You’ve all seen this trope in a movie or on TV, or perhaps encountered it in a role-playing game or video game: the leap of faith. The jump or step

Thank god his binocular vision kicked in!

off the cliff and into oblivion, hoping but not knowing that there will be something there to catch you. Made particularly famous by Indiana Jones and the Last Crusade, of course.

I enjoy the idea behind this–having a character lead to a point where they cannot know for certain who or what they can trust, where they have to indeed have faith and that has to be enough, is great when pulled off correctly. However, I also feel like making it a literal leap of faith has become very overdone. Frankly, I want to see someone step off a cliff and plummet to their death because they were foolish enough to think their eyes couldn’t see the walkway right in front of them.

Because standing at the edge of a cliff should be scary. Everything around you says that this will kill you–the height, physics, the lack of solid ground to keep you upright and safe. You should look down the depths before and feel terror and complete denial that this will be anything but your untimely death if you move another inch. The same should go for anyone walking the plank, especially if there are sharks in the water. The only people who shouldn’t be afraid here are the foolhardy or the crazy–not the heroes. Why not, because heroes (or main characters or protagonists, your choice) need to be relatable. And the everyday person cannot relate to someone who will step off a cliff without any proof that they’ll not die for it.

Now if you'd stop dating vampires, you solve a lot more life-or-death issues for yourself....oh, who am I kidding, like I'd say no to that!

In the most recent season of True Blood, in fact, this came up (minor spoilers for Season 4, Episode 1): Sookie is told that to return to her world and get away from some nasty fairies, she has to jump into a visually bottomless and shrinking hole in the Earth. She sure as hell does nothing of the sort, because that’s what a sane person does! She only ends up jumping (and thus returning to the normal world) because she’s pushed by someone else. No part of that leap was her choice, and I was glad that was the case. Good for you for not being suicidal (in this particular instance), Sookie!

However, I still love Indiana Jones and the Last Crusade, and I don’t begrudge it this particular moment in the movie despite what it may have spawned. Why? (What a fun question!) Because they build up to this. Indy spends the entire movie being a practical, logic-based, believe-my-eyes man. The legends of the Grail present facts to him, and those are what he follows–he’s a man of science here, not a man of faith. Whether or not he should be given his past is a different story altogether, but in this movie, his reliance on science (rhymes and) contrasts with his father’s focus on matters of faith. Yes, there is more nuance to it, sure, but I’m talking in overarching terms here. He’s now been put into an insane situation–his father is dying, and only getting through these trials can he save his life. He has to put his faith not only in the Grail legend, but in the results of his father’s research. The first few tests would seem to be ones of faith as well, but they are broken down into facts that Indy qiuckly picks up on. Something solid and reliable. But this last test, the leap of faith, is different: prior to committing to the test, Indy has nothing to tell him this won’t kill him, except the fact that he’s come this far and there have been reasonable ways around the previous tests. But those tests were very deadly all the same, so he could die here if he doesn’t get it right. And that’s what it comes down to: have faith, take the leap, and pray to God it works.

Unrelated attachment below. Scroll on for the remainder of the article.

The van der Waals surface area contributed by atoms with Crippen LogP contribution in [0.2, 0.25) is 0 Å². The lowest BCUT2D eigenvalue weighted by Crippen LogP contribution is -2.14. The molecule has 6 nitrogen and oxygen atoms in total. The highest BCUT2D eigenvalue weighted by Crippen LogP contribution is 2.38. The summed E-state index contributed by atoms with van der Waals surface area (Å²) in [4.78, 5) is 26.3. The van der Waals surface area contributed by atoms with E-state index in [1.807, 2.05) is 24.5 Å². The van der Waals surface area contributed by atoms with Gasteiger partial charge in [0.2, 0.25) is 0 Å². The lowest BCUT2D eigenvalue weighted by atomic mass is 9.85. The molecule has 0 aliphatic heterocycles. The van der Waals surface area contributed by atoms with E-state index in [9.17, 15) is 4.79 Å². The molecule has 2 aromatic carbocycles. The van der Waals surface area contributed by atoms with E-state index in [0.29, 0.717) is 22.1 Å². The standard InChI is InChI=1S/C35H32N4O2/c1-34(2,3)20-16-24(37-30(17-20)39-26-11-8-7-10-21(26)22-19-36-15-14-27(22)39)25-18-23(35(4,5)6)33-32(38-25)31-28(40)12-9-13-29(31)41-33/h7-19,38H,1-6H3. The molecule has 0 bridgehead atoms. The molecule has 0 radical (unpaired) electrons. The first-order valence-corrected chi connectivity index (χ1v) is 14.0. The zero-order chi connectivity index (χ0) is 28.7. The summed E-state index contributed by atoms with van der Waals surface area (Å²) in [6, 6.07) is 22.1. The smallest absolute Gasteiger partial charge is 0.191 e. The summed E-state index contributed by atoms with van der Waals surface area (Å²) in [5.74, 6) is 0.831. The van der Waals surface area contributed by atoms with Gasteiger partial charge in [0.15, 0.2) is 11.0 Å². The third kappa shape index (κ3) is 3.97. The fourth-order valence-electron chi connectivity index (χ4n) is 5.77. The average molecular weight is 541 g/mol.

For the rest of us, let’s agree to stop with the cliff edges and roofs of buildings, shall we? Unless someone’s about to go splat. That’d be awesome.


3 thoughts on “The Leap of Faith

  1. I think part of the ‘Leap of Faith’ being acceptable has to do with how it is introduced and in what context. Leaps of Faith needn’t be literal–being asked to trust a stranger, for instance, or take that hail-mary shot to save your life or the lives of others. Also, when properly integrated in the overriding theme of a story (e.g. Last Crusade) they can be quite powerful.

    I agree, however, that too often the leap of faith is used lazily and poorly. (Actually, come to think of it, I believe I did set up a leap of faith test in an RPG once that was a trap–I actually got a PC to step to his death on the word of a lying, two-headed dragon. No one was amused except me.)

  2. Exactly! Done well, they work very well–I just feel like I’ve seen the literal translation too often, and also seen the real crux of the idea (having faith when logic tells you this will fail) taken for granted.

    So while I may not have been amused at the time if that had been my PC who died, I respect your decision to do so! 😉 Haha, and I think I’ll remember to (continue to) act with caution when you’re GMing!

    And appropos of little, you should run another Cthulhu one-shot. I’ll try to let someone else save the world this time, really!

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